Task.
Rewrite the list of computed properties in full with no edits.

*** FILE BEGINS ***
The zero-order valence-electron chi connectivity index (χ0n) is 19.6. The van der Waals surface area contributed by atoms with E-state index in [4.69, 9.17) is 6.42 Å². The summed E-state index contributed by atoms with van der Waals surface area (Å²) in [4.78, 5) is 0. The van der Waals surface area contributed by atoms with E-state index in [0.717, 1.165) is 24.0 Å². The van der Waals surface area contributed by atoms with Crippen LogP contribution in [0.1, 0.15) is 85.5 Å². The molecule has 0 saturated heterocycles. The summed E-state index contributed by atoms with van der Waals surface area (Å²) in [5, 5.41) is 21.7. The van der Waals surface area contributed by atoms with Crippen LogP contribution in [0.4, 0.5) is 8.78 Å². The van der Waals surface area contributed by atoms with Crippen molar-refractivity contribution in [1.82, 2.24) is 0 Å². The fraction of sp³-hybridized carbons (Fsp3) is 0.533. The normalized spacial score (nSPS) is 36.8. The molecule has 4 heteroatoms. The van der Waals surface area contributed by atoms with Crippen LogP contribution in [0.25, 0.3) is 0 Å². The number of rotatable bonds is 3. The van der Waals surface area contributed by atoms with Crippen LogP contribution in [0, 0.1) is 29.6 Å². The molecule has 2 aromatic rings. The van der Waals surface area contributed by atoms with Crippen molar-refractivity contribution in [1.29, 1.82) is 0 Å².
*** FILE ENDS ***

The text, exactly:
The zero-order valence-electron chi connectivity index (χ0n) is 19.6. The van der Waals surface area contributed by atoms with E-state index in [4.69, 9.17) is 6.42 Å². The summed E-state index contributed by atoms with van der Waals surface area (Å²) in [4.78, 5) is 0. The van der Waals surface area contributed by atoms with E-state index in [0.717, 1.165) is 24.0 Å². The van der Waals surface area contributed by atoms with Crippen LogP contribution in [0.1, 0.15) is 85.5 Å². The molecule has 0 saturated heterocycles. The summed E-state index contributed by atoms with van der Waals surface area (Å²) in [5, 5.41) is 21.7. The van der Waals surface area contributed by atoms with Crippen LogP contribution in [0.4, 0.5) is 8.78 Å². The van der Waals surface area contributed by atoms with Crippen molar-refractivity contribution in [1.82, 2.24) is 0 Å². The fraction of sp³-hybridized carbons (Fsp3) is 0.533. The normalized spacial score (nSPS) is 36.8. The molecule has 4 heteroatoms. The van der Waals surface area contributed by atoms with Crippen LogP contribution in [0.25, 0.3) is 0 Å². The number of rotatable bonds is 3. The van der Waals surface area contributed by atoms with Crippen LogP contribution in [0, 0.1) is 29.6 Å². The molecule has 2 aromatic rings. The van der Waals surface area contributed by atoms with Crippen molar-refractivity contribution in [1.29, 1.82) is 0 Å².